Rethinking Religion in India: The Colonial Construction of by Esther Bloch, Marianne Keppens, Rajaram Hegde

By Esther Bloch, Marianne Keppens, Rajaram Hegde

This ebook significantly assesses contemporary debates in regards to the colonial building of Hinduism. more and more students have come to understand that the dominant realizing of Indian tradition and its traditions is unsatisfactory. in keeping with the classical paradigm, Hindu traditions are conceptualized as positive factors of a faith with distinctive ideals, doctrines, sacred legislation and holy texts. this present day, even if, many teachers think about this perception to be a colonial ‘construction’. This publication specializes in the various models, arguments and counter-arguments of the thesis that the Hindu faith is a build of colonialism. Bringing jointly different positions within the debate, it offers beneficial old info, arguments and conceptual instruments to ascertain the argument. equipped in elements, the 1st half the e-book presents new analyses of historic and empirical facts; the second one offers a few of the theoretical questions that experience emerged from the controversy at the building of Hinduism. the place many of the members argue that Hinduism used to be created because of a western Christian inspiration of faith and the imperatives of British colonialism, others exhibit that this faith already existed in pre-colonial India; and in its place to those standpoints, different writers argue that Hinduism merely exists within the eu event and doesn't correspond to any empirical fact in India. This quantity bargains new insights into the character of the development of faith in India and should be of curiosity to students of the heritage of faith, Asian faith, Postcolonial and South Asian Studies.

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Additional info for Rethinking Religion in India: The Colonial Construction of Hinduism (Routledge South Asian Religion)

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Another Gorakh-bani verse makes a somewhat different argument for superseding religious boundaries, one that is similar to a view that is often argued by Kabir. Here is Gorakh’s verse: A true Dervish is one who knows [how to find the divine] gate, Who inverts the five breaths, Who stays conscious day and night. That Dervish truly belongs to the caste of Allah. ) 1960: 61) Here Gorakh implicitly juxtaposes the ordinary dervish who knows nothing of Yogic meditation and breath control with the dervish who does practice Yoga.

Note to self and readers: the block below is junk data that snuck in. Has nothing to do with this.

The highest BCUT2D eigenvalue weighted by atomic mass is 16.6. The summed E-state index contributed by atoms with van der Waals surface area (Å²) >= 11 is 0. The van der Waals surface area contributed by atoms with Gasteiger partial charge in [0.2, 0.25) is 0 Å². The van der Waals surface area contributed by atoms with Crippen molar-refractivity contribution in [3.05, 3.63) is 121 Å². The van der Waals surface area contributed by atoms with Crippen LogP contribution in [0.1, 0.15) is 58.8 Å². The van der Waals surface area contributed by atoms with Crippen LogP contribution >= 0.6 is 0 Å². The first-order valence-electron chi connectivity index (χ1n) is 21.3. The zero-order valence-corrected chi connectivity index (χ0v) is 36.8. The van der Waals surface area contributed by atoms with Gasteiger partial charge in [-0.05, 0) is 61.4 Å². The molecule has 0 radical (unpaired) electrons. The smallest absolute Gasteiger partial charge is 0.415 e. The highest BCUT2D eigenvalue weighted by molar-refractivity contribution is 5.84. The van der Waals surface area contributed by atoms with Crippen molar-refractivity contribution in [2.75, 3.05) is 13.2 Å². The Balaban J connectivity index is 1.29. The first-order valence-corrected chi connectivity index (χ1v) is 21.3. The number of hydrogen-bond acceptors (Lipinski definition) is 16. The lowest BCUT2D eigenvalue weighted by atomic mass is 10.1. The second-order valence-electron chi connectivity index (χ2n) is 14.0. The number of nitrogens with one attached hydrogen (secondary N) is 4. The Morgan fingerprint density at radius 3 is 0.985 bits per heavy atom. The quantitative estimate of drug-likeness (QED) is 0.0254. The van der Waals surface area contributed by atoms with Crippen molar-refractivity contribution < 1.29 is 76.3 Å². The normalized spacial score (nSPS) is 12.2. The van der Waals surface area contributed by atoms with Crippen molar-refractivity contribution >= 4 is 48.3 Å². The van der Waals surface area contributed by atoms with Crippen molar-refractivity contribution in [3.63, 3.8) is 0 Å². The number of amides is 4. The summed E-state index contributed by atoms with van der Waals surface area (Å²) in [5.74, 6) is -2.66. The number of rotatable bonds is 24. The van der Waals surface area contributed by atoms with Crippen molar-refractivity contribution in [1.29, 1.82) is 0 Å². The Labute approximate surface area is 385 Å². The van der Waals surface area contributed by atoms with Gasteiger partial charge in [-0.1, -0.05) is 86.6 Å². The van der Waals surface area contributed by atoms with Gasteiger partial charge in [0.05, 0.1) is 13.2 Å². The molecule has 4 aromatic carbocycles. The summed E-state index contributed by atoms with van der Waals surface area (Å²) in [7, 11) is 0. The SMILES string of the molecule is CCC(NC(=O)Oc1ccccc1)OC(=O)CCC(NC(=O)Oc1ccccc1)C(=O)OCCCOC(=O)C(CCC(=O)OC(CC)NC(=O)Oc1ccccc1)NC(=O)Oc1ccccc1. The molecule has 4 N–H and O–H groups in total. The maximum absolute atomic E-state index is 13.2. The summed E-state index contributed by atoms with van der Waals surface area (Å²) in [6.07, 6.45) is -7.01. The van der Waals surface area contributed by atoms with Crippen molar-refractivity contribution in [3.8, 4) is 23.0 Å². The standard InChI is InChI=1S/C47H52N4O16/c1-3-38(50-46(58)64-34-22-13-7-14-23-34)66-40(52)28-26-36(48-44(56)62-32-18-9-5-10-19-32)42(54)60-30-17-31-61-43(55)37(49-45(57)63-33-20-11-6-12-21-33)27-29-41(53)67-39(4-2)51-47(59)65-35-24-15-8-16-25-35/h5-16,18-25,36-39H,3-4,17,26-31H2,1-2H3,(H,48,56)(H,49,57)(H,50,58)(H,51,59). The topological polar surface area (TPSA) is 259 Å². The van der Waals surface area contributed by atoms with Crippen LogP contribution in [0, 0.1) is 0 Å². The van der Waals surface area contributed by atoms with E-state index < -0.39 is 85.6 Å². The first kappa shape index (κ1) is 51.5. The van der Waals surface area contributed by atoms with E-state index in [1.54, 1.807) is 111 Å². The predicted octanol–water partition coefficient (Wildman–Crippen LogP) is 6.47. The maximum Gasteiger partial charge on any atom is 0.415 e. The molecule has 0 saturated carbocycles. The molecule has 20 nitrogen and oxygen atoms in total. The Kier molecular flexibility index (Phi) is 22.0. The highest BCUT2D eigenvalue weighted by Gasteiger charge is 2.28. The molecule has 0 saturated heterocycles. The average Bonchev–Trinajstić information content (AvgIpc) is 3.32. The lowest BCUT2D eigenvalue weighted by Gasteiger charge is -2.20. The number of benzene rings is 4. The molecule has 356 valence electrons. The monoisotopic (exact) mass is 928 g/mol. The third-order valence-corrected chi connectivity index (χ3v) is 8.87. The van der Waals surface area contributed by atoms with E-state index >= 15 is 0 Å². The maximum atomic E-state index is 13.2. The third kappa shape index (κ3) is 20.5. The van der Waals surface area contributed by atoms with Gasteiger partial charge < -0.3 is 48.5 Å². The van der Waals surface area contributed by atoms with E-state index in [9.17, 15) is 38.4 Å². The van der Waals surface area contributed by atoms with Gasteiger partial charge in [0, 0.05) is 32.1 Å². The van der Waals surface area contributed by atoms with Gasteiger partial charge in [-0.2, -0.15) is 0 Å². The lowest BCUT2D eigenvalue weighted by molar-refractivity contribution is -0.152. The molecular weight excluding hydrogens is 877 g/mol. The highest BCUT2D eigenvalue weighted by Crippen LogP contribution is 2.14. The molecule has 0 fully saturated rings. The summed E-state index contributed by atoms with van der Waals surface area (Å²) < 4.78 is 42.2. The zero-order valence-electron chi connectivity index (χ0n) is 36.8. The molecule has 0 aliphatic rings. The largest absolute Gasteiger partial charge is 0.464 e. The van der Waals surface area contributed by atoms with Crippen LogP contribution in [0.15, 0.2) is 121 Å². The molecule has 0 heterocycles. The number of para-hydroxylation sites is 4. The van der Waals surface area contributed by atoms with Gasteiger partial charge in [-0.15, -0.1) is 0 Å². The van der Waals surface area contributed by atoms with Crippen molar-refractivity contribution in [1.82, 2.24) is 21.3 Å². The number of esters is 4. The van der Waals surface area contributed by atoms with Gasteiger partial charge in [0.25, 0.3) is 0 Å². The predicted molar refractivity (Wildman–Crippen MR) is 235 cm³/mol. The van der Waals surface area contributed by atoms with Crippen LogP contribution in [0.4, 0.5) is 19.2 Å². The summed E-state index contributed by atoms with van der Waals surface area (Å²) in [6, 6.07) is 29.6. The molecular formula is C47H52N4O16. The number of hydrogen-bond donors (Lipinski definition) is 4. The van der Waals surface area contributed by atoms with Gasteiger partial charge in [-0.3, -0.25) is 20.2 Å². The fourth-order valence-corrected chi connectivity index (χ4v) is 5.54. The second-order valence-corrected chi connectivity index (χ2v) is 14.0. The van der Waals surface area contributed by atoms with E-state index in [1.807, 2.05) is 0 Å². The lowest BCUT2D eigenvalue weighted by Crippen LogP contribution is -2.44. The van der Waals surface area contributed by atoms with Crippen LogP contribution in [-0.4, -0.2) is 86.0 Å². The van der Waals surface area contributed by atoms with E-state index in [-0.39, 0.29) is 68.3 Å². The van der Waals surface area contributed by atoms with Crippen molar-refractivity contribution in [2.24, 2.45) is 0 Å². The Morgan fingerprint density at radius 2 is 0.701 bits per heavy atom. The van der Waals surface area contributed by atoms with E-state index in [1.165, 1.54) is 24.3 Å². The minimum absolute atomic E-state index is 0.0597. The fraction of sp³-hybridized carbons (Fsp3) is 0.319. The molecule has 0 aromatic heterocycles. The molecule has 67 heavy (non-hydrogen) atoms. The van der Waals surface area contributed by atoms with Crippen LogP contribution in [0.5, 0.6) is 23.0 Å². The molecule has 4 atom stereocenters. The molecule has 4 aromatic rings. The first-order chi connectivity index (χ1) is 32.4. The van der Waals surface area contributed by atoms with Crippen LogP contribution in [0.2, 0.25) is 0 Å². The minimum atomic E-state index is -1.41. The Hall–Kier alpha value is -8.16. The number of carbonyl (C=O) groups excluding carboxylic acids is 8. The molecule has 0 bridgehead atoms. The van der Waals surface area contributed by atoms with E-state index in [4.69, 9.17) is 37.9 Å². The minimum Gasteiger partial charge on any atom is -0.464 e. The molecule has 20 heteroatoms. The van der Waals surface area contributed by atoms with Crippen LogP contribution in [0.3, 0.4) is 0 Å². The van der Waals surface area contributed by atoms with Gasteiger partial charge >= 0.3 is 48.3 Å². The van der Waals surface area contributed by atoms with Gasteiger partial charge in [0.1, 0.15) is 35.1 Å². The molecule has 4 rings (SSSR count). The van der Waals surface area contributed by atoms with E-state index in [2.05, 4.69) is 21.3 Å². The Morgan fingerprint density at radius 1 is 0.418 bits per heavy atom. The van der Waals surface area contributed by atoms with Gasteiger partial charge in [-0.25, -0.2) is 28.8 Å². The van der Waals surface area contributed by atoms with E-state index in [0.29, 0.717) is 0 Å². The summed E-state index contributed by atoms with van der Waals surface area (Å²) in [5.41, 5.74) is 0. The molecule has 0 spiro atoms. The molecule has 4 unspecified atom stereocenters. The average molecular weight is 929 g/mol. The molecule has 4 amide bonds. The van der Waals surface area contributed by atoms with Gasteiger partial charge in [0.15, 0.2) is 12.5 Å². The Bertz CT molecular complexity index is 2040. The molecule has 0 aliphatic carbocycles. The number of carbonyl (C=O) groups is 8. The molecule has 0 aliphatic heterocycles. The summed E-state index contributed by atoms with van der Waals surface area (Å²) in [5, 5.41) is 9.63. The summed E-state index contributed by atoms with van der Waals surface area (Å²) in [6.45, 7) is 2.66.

Attacks on Hindu beliefs and practises by Europeans, particularly by Christian missionaries, certainly did foster responses by Hindu religious intellectuals that led to important changes in Hindu religion. Vasudha Dalmia’s book, The Nationalization of Hindu Traditions (1997), contains an exceptionally clear exposition of some of the ways in which the Christian challenge modified Hindu religion. Similarly, since Indian Independence in 1947, the combined influence of modern media, particularly television, and modern electoral politics have helped create what Romila Thapar (1985) has called a new ‘syndicated moksha’, a standardized and homogenized sort of Hindu religion that did not exist earlier.

Many societies in the world do not even have terms to distinguish between the religious and the non-religious. The conclusion of his chapter is that religion is a concept, just like society or state, which in fact does not exist as a real and distinct phenomenon in the world. N. Balagangadhara, in Orientalism, Postcolonialism and the ‘Construction’ of Religion, attempts to show how religions, as concepts, were constructed in India. To him, ‘Indian religions’, with the exception of Judaism, Christianity and Islam in India, are fictional entities on par with ‘Hogwarts’, the magical school of Harry Potter, and entities like ‘unicorns’ and ‘satyrs’.

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